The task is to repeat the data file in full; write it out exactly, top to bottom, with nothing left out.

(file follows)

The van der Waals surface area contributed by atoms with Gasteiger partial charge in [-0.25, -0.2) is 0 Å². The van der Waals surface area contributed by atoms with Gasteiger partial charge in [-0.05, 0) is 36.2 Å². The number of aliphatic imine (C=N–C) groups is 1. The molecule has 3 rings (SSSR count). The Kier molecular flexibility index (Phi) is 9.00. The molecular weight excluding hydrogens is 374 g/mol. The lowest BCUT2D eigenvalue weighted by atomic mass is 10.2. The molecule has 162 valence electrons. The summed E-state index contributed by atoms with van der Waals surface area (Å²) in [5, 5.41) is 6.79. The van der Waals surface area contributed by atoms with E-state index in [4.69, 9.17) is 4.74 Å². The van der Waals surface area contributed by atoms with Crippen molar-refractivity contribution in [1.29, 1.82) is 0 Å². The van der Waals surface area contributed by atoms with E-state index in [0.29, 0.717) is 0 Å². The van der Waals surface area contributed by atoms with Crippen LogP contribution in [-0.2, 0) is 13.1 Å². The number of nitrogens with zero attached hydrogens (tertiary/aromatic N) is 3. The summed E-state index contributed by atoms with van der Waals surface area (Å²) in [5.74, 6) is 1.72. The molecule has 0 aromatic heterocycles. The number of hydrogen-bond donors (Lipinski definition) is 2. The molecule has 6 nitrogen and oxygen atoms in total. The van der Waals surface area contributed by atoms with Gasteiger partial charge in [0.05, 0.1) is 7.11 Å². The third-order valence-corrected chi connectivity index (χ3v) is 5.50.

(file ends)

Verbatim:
The van der Waals surface area contributed by atoms with Gasteiger partial charge in [-0.25, -0.2) is 0 Å². The van der Waals surface area contributed by atoms with Gasteiger partial charge in [-0.05, 0) is 36.2 Å². The number of aliphatic imine (C=N–C) groups is 1. The molecule has 3 rings (SSSR count). The Kier molecular flexibility index (Phi) is 9.00. The molecular weight excluding hydrogens is 374 g/mol. The lowest BCUT2D eigenvalue weighted by atomic mass is 10.2. The molecule has 162 valence electrons. The summed E-state index contributed by atoms with van der Waals surface area (Å²) in [5, 5.41) is 6.79. The van der Waals surface area contributed by atoms with E-state index in [4.69, 9.17) is 4.74 Å². The van der Waals surface area contributed by atoms with Crippen molar-refractivity contribution in [1.29, 1.82) is 0 Å². The van der Waals surface area contributed by atoms with E-state index in [0.29, 0.717) is 0 Å². The van der Waals surface area contributed by atoms with Crippen LogP contribution in [-0.2, 0) is 13.1 Å². The number of nitrogens with zero attached hydrogens (tertiary/aromatic N) is 3. The summed E-state index contributed by atoms with van der Waals surface area (Å²) in [5.74, 6) is 1.72. The molecule has 0 aromatic heterocycles. The number of hydrogen-bond donors (Lipinski definition) is 2. The molecule has 6 nitrogen and oxygen atoms in total. The van der Waals surface area contributed by atoms with Gasteiger partial charge in [0.05, 0.1) is 7.11 Å². The third-order valence-corrected chi connectivity index (χ3v) is 5.50.